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Cost Allocation (Example)

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Name: Professor’s name: Institution: Date: Cost Allocation Introduction This paper seeks to give an understanding of the concept of cost allocation and its importance in the running of different organizations. Additionally there is also a review of the benefits accrued from a management control system which assists in the provision of procedures used in the assignment of individual goals with objectives of an organization. This is achieved through the analysis of the manner in which personal and organizational goals are tied especially in the delegation of duties by managers in making decisions. Understanding goals for employees to ensure that they realize the objectives of an organization and they are usually not worried of engagement in fraud by other managers. Works Cited Goetsch David L. and Stanley B. Davis. Quality management for organizational excellence. Upper Saddle River NJ: pearson 2014. Lanen William N. et al. "Fundamentals of cost accounting." Issues in Accounting Education 25.4 (2010): 791-792. Maher Michael William N. Lanen and Madhav V. Rajan. Fundamentals of cost accounting. McGraw-Hill/Irwin 2006. William Lanen and Shannon Anderson and Michael Maher. (n.d.). Fundamentals of Cost Accounting 5th Edition. Retrieved August 20 2017 from [...]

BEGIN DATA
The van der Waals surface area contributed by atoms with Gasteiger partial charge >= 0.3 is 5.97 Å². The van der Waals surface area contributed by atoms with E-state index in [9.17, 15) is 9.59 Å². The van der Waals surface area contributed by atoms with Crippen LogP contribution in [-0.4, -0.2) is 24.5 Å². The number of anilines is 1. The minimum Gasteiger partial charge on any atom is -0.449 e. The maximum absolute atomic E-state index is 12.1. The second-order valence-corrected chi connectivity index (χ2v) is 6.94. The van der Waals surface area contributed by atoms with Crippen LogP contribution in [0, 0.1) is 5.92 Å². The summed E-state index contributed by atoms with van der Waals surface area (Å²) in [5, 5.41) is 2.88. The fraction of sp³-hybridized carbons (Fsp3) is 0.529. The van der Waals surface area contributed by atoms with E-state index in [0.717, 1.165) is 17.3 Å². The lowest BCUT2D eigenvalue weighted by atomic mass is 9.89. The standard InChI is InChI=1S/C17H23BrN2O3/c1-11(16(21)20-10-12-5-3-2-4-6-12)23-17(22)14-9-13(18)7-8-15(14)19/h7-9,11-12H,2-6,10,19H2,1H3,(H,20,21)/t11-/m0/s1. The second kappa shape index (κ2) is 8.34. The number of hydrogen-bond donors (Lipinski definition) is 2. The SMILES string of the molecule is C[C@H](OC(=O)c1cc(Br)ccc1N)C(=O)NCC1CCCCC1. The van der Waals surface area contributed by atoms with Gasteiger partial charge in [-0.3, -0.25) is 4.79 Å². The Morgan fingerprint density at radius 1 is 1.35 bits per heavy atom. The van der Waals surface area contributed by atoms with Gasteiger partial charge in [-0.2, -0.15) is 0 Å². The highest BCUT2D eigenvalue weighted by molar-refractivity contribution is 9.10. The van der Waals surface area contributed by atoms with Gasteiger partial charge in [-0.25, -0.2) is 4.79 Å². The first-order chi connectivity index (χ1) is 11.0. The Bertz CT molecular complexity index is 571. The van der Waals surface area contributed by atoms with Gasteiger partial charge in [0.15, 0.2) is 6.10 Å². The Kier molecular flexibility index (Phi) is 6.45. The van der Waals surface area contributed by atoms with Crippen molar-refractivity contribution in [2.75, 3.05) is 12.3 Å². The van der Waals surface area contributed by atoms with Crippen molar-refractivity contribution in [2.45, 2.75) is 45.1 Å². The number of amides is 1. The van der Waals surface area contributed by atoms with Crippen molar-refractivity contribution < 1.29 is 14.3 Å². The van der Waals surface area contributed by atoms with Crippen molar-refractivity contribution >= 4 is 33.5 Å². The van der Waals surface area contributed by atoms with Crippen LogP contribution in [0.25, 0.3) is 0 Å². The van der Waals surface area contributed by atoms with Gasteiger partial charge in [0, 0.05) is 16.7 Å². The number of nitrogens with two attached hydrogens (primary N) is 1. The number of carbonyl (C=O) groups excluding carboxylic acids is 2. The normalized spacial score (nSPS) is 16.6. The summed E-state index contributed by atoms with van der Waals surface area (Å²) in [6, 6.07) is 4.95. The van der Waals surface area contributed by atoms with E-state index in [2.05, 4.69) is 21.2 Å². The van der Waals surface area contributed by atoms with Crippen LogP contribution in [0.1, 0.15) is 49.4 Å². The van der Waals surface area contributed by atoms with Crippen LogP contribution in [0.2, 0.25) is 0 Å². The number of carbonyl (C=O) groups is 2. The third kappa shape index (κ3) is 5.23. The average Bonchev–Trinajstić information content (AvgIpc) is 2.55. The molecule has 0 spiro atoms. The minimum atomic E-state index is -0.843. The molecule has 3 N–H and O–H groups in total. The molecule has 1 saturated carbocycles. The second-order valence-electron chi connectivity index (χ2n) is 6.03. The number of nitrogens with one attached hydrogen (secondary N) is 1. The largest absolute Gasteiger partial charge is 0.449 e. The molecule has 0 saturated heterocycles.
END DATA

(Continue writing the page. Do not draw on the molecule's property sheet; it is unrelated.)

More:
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We will consider the use of cost allocation this week. Cost allocation is the process of assigning common costs to two or more cost objects. Ideally, cost allocation reflects a cause-and-effect relation between costs and the objects to which they are allocated. Joint cost allocations are needed to assign common costs to two or more products manufactured from a common input. The purpose of joint cost allocation is to relate the costs of the inputs to the economic benefits received. There is no direct way to do this for joint products so we must use approximations as necessary. We will also review the benefits of a management control system which can provide procedures for aligning individual goals with organizational goals when managers have been delegated the authority to make decisions. A management control system organizes the company’s activities into responsibility centers whose type reflects the nature of the decisions delegated. The Treadway Commission has indicated that two factors that give rise to fraud is (1) the existence of pressure on division managers to achieve unrealistic profit objectives and (2) bonus plans based on achieving short-run financial results, particularly when the bonus is a large component of an individual’s compensation. Why would upper management set unrealistic goals? Wouldn’t they consider the fact that some managers would engage in fraud in order to meet profit objectives or short-run financial results? William Lanen and Shannon Anderson and Michael Maher. (n.d.). Fundamentals of Cost Accounting 5th Edition. Retrieved August 20, 2017, from

Subject Area: Accounting

Document Type: Term paper

This project has already been completed by one of the Studybay experts. The client rated this project:

Project's rating is 5/5

Price $15

Words 550

Pages 2

Completed in 12 days

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